It's a hot summer Tuesday, and he's standing in the plaza in front of the Centraal Station with his eyeballs powered up and the sunlight jangling off the canal, motor scooters and kamikaze cyclists whizzing past and tourists chattering on every side. The square smells of water and dirt and hot metal and the fart-laden exhaust fumes of cold catalytic converters; the bells of trams ding in the background, and birds flock overhead. He glances up and grabs a pigeon, crops the shot, and squirts it at his weblog to show he's arrived. The bandwidth is good here, he realizes; and it's not just the bandwidth, it's the whole scene. Amsterdam is making him feel wanted already, even though he's fresh off the train from Schiphol: He's infected with the dynamic optimism of another time zone, another city.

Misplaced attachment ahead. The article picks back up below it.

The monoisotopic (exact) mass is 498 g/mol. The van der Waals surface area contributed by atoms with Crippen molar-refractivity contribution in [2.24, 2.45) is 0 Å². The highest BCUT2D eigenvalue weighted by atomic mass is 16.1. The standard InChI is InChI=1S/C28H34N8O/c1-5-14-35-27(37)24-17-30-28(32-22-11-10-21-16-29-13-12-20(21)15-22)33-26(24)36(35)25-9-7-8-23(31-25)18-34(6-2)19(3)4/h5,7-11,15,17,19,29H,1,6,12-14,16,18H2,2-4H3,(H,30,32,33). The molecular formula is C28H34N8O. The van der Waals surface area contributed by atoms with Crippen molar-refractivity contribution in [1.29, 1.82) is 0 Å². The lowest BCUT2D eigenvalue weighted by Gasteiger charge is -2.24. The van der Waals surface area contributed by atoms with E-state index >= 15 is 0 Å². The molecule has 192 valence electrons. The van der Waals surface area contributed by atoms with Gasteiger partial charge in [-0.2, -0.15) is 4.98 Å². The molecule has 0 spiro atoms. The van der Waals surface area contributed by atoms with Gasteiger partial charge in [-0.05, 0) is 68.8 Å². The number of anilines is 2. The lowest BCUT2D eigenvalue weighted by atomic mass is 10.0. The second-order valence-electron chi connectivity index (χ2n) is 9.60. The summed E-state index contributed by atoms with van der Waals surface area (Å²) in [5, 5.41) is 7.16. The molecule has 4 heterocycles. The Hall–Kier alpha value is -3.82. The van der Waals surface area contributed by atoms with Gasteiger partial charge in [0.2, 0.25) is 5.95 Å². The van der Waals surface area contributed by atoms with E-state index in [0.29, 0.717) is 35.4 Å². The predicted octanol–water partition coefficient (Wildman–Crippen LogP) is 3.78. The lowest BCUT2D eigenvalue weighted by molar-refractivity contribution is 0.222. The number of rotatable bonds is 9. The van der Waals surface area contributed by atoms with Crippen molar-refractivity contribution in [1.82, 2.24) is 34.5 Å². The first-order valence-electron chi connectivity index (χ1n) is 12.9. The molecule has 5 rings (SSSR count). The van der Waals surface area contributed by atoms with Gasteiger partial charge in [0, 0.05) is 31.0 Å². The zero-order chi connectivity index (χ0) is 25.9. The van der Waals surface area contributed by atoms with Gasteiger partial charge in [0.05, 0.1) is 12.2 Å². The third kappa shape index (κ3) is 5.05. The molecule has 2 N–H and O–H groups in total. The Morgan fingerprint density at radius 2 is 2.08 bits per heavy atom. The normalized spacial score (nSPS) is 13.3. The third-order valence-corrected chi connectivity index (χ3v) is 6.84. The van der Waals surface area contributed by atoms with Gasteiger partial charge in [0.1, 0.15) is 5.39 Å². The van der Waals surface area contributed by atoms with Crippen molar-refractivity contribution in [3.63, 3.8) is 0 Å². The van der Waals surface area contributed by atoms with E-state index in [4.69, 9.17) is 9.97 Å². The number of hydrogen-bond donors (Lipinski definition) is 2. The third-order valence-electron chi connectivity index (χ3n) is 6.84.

If the mood holds, someone out there is going to become very rich indeed.

He wonders who it's going to be.

* * *

Manfred sits on a stool out in the car park at the Brouwerij 't IJ, watching the articulated buses go by and drinking a third of a liter of lip-curlingly sour gueuze. His channels are jabbering away in a corner of his head-up display, throwing compressed infobursts of filtered press releases at him. They compete for his attention, bickering and rudely waving in front of the scenery. A couple of punks – maybe local, but more likely drifters lured to Amsterdam by the magnetic field of tolerance the Dutch beam across Europe like a pulsar – are laughing and chatting by a couple of battered mopeds in the far corner. A tourist boat putters by in the canal; the sails of the huge windmill overhead cast long, cool shadows across the road. The windmill is a machine for lifting water, turning wind power into dry land: trading energy for space, sixteenth-century style. Manfred is waiting for an invite to a party where he's going to meet a man he can talk to about trading energy for space, twenty-first-century style, and forget about his personal problems.